2012 Italian pork meat production is expected to stagnate at 1.6 MMT following the trend in slaughtering.
Italian farms rearing swine have been going through difficulties for the last few years due to: market fragmentation (many small farmers in the market are not able to cooperate and to concentrate the supply in order to gain bargaining power), lack of valorization of fresh meat cuts and growing input costs (feed, fuel, etc.),
Unlike other EU-27 countries, Italy mainly focuses its’ piglet production on heavy weight swine (around 85% of total Italian slaughtering are pigs between 130 and 180 kg) in order to produce prosciutto (dry cured ham obtained from the pig’s hind legs) and other processed meat food. However, this kind of production implies higher costs for farmers, especially feedings costs and other costs associated with a longer cycle. According to a recent survey, fattening pigs in Italy costs 9 percent more than in Germany and 22 percent more than in Denmark, where the average slaughtering weight is 120 and 107 kg respectively. Most of the farms are located in the North of Italy, mainly in the river Po Valley.
According to preliminary figures, in 2011 Italian pig production dropped by 5 percent to less than 13 million head, mainly due to a reduction in the number of the light pigs reared. The number of slaughtered swine is estimated to fall by 3 percent, accordingly. Given the weakening supply, swine prices have gradually increased for the last few months slightly enhancing farms’ profitability. However, despite the current price increase, 2012 swine production will likely stagnate as reported in September.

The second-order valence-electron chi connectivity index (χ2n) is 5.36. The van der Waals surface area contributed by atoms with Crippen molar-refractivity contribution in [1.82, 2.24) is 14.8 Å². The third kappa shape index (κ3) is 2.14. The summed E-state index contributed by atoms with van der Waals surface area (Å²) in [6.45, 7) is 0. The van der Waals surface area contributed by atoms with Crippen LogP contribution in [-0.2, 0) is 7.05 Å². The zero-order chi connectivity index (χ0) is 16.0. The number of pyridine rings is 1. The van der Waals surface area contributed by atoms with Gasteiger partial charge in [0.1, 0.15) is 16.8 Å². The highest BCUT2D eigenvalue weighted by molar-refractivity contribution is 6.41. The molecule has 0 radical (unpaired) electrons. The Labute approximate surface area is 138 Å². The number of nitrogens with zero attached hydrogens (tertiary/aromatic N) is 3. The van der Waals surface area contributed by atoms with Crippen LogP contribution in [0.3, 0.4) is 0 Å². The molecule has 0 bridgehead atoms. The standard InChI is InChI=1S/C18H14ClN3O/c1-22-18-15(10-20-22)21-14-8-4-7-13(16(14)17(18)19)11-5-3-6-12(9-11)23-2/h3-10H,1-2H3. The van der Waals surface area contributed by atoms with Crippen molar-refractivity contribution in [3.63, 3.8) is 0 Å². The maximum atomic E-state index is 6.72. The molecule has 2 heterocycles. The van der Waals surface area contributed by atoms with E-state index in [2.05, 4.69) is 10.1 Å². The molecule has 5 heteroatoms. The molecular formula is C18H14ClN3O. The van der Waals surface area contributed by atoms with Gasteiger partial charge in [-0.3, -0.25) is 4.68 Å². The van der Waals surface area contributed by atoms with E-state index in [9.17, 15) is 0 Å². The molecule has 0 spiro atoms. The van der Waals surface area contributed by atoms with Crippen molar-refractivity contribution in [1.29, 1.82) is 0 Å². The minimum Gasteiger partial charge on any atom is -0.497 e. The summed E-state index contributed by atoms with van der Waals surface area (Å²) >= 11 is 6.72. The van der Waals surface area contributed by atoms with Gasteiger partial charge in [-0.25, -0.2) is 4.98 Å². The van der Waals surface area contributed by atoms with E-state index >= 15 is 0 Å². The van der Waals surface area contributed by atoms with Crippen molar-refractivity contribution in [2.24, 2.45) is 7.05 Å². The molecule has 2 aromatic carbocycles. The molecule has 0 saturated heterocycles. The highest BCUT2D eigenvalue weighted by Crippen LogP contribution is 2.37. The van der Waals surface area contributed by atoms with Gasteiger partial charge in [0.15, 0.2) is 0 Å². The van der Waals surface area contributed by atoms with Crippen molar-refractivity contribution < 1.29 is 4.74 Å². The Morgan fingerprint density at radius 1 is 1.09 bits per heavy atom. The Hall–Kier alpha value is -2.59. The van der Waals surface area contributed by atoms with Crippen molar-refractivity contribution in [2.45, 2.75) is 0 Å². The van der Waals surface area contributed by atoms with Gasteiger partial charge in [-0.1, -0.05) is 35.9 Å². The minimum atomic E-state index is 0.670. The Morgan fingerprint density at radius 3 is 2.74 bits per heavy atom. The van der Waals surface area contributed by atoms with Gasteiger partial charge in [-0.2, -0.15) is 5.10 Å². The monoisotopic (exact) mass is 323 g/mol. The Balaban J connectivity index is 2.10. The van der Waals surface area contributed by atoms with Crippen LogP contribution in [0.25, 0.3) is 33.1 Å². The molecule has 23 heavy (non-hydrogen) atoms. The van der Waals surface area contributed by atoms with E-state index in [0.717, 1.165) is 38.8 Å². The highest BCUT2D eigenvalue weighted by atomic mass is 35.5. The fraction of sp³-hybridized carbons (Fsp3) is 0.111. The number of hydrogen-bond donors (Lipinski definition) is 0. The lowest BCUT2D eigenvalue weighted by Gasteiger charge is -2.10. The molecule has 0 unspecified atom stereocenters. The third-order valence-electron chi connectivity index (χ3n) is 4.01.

Swine imports figures have been revised upward since the last update. Reportedly, Italy will import more than 1.1 million head in 2012 after the significant increase occurred in 2011 due to the domestic production decline. Italy is a net live swine importer with more than 1 million head imported in 2011. The Netherlands, Denmark, Spain, and Germany are Italy’s major suppliers. On average, 60 percent of the Italian live swine imports are made of young piglets (less than 50 kg) to be fattened while the remainders are live swine destined to slaughtering.
The Italian pork meat industry expects MY 2012 production to stagnate at 1.6 MMT following the trend in slaughtering. MY 2012 Italian pork meat consumption is expected to stagnate at around 2.75 MMT. Recent surveys state that Italians consume every year around 18.8 kg each of processed pork meat (prosciutto, salami, etc.) and 12.9 kg of fresh pork meat.
Pork meat trade
Italy is a net importer of fresh pork meat, and a net processed pork meat exporter. Italy has been increasingly importing fresh meat in order to meet the growing domestic demand. Fresh pork meat imports increased also in 2011 to offset the decrease in the Italian output, and are expected to remain stable in 2012 driven by the domestic supply and demand setback. Germany, the Netherlands, France, Spain, and Denmark are Italy’s main fresh pork meat suppliers, though Poland and Hungary are also performing well in the Italian market.
Tuesday January 24, 2012/ FAS-USDA/ United States.